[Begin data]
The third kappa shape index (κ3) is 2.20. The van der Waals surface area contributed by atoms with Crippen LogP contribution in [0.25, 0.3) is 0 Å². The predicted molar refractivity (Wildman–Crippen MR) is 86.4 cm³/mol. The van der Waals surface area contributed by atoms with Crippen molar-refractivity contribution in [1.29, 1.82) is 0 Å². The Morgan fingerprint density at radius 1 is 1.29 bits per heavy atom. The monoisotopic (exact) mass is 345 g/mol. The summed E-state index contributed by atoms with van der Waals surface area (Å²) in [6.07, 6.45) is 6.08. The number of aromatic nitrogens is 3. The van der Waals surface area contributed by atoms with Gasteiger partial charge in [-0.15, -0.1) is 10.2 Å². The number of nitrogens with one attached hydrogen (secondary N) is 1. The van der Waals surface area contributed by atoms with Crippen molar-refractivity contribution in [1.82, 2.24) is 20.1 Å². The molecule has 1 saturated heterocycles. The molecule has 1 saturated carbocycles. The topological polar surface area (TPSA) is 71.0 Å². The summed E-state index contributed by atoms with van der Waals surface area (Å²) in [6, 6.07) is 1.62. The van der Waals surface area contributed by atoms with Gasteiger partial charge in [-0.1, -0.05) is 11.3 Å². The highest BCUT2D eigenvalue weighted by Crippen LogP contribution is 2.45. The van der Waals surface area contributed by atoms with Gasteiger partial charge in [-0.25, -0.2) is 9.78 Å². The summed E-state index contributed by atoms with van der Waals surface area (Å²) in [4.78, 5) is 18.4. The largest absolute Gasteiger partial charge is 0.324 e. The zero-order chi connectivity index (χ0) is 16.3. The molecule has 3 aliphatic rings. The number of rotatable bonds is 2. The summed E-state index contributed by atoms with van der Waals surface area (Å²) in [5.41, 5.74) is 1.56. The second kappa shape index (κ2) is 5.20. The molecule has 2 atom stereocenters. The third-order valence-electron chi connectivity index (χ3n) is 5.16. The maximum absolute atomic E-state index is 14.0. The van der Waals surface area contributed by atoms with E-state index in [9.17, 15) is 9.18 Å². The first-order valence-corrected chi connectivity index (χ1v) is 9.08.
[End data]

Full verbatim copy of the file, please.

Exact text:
The third kappa shape index (κ3) is 2.20. The van der Waals surface area contributed by atoms with Crippen LogP contribution in [0.25, 0.3) is 0 Å². The predicted molar refractivity (Wildman–Crippen MR) is 86.4 cm³/mol. The van der Waals surface area contributed by atoms with Crippen molar-refractivity contribution in [1.29, 1.82) is 0 Å². The Morgan fingerprint density at radius 1 is 1.29 bits per heavy atom. The monoisotopic (exact) mass is 345 g/mol. The summed E-state index contributed by atoms with van der Waals surface area (Å²) in [6.07, 6.45) is 6.08. The number of aromatic nitrogens is 3. The van der Waals surface area contributed by atoms with Gasteiger partial charge in [-0.15, -0.1) is 10.2 Å². The number of nitrogens with one attached hydrogen (secondary N) is 1. The van der Waals surface area contributed by atoms with Crippen molar-refractivity contribution in [1.82, 2.24) is 20.1 Å². The molecule has 1 saturated heterocycles. The molecule has 1 saturated carbocycles. The topological polar surface area (TPSA) is 71.0 Å². The summed E-state index contributed by atoms with van der Waals surface area (Å²) in [6, 6.07) is 1.62. The van der Waals surface area contributed by atoms with Gasteiger partial charge in [-0.1, -0.05) is 11.3 Å². The highest BCUT2D eigenvalue weighted by Crippen LogP contribution is 2.45. The van der Waals surface area contributed by atoms with Gasteiger partial charge in [-0.25, -0.2) is 9.78 Å². The summed E-state index contributed by atoms with van der Waals surface area (Å²) in [4.78, 5) is 18.4. The largest absolute Gasteiger partial charge is 0.324 e. The zero-order chi connectivity index (χ0) is 16.3. The molecule has 3 aliphatic rings. The number of rotatable bonds is 2. The summed E-state index contributed by atoms with van der Waals surface area (Å²) in [5.41, 5.74) is 1.56. The second kappa shape index (κ2) is 5.20. The molecule has 2 atom stereocenters. The third-order valence-electron chi connectivity index (χ3n) is 5.16. The maximum absolute atomic E-state index is 14.0. The van der Waals surface area contributed by atoms with E-state index in [9.17, 15) is 9.18 Å². The first-order valence-corrected chi connectivity index (χ1v) is 9.08.